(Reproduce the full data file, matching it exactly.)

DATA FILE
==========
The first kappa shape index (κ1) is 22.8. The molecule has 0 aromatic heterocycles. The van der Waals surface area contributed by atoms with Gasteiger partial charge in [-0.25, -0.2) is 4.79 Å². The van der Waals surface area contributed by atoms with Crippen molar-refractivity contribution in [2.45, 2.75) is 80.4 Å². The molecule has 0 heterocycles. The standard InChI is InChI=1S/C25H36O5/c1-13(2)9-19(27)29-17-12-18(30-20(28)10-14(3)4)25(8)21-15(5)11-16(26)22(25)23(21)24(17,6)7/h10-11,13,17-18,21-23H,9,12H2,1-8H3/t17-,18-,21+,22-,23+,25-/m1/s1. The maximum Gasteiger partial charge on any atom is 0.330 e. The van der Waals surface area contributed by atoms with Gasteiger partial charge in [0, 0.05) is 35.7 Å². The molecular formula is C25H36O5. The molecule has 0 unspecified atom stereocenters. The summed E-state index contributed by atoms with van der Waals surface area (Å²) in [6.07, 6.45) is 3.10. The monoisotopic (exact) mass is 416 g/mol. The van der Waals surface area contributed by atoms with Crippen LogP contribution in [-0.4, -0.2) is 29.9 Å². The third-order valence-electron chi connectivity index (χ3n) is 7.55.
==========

The first kappa shape index (κ1) is 22.8. The molecule has 0 aromatic heterocycles. The van der Waals surface area contributed by atoms with Gasteiger partial charge in [-0.25, -0.2) is 4.79 Å². The van der Waals surface area contributed by atoms with Crippen molar-refractivity contribution in [2.45, 2.75) is 80.4 Å². The molecule has 0 heterocycles. The standard InChI is InChI=1S/C25H36O5/c1-13(2)9-19(27)29-17-12-18(30-20(28)10-14(3)4)25(8)21-15(5)11-16(26)22(25)23(21)24(17,6)7/h10-11,13,17-18,21-23H,9,12H2,1-8H3/t17-,18-,21+,22-,23+,25-/m1/s1. The maximum Gasteiger partial charge on any atom is 0.330 e. The van der Waals surface area contributed by atoms with Gasteiger partial charge in [0, 0.05) is 35.7 Å². The molecular formula is C25H36O5. The molecule has 0 unspecified atom stereocenters. The summed E-state index contributed by atoms with van der Waals surface area (Å²) in [6.07, 6.45) is 3.10. The monoisotopic (exact) mass is 416 g/mol. The van der Waals surface area contributed by atoms with Crippen LogP contribution in [-0.4, -0.2) is 29.9 Å². The third-order valence-electron chi connectivity index (χ3n) is 7.55.